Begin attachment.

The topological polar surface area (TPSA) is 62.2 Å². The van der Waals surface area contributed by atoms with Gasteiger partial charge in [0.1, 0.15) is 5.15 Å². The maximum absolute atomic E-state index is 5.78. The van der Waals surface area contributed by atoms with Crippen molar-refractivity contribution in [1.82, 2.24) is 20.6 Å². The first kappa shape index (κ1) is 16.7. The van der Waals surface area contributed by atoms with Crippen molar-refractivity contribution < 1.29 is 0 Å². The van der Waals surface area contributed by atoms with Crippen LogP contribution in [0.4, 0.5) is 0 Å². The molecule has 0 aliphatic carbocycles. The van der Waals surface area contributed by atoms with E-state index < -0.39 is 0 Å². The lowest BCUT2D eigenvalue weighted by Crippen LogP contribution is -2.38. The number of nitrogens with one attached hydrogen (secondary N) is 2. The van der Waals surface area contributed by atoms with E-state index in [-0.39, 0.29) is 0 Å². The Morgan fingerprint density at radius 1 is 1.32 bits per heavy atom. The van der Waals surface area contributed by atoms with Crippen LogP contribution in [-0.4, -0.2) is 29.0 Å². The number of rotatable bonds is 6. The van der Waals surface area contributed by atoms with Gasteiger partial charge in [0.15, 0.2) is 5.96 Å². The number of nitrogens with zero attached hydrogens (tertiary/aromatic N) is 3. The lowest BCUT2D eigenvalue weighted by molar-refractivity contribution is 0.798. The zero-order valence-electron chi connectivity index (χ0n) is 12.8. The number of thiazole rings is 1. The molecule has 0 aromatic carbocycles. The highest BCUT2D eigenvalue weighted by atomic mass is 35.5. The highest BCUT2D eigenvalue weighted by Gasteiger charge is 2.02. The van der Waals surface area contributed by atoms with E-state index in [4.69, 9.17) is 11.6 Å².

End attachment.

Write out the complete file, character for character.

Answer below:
The topological polar surface area (TPSA) is 62.2 Å². The van der Waals surface area contributed by atoms with Gasteiger partial charge in [0.1, 0.15) is 5.15 Å². The maximum absolute atomic E-state index is 5.78. The van der Waals surface area contributed by atoms with Crippen molar-refractivity contribution in [1.82, 2.24) is 20.6 Å². The first kappa shape index (κ1) is 16.7. The van der Waals surface area contributed by atoms with Crippen molar-refractivity contribution < 1.29 is 0 Å². The van der Waals surface area contributed by atoms with Crippen LogP contribution in [0.4, 0.5) is 0 Å². The molecule has 0 aliphatic carbocycles. The van der Waals surface area contributed by atoms with E-state index < -0.39 is 0 Å². The lowest BCUT2D eigenvalue weighted by Crippen LogP contribution is -2.38. The number of nitrogens with one attached hydrogen (secondary N) is 2. The van der Waals surface area contributed by atoms with E-state index in [-0.39, 0.29) is 0 Å². The Morgan fingerprint density at radius 1 is 1.32 bits per heavy atom. The van der Waals surface area contributed by atoms with Crippen LogP contribution in [-0.4, -0.2) is 29.0 Å². The number of rotatable bonds is 6. The van der Waals surface area contributed by atoms with Gasteiger partial charge in [0.15, 0.2) is 5.96 Å². The number of nitrogens with zero attached hydrogens (tertiary/aromatic N) is 3. The lowest BCUT2D eigenvalue weighted by molar-refractivity contribution is 0.798. The zero-order valence-electron chi connectivity index (χ0n) is 12.8. The number of thiazole rings is 1. The molecule has 0 aromatic carbocycles. The highest BCUT2D eigenvalue weighted by atomic mass is 35.5. The highest BCUT2D eigenvalue weighted by Gasteiger charge is 2.02. The van der Waals surface area contributed by atoms with E-state index in [4.69, 9.17) is 11.6 Å².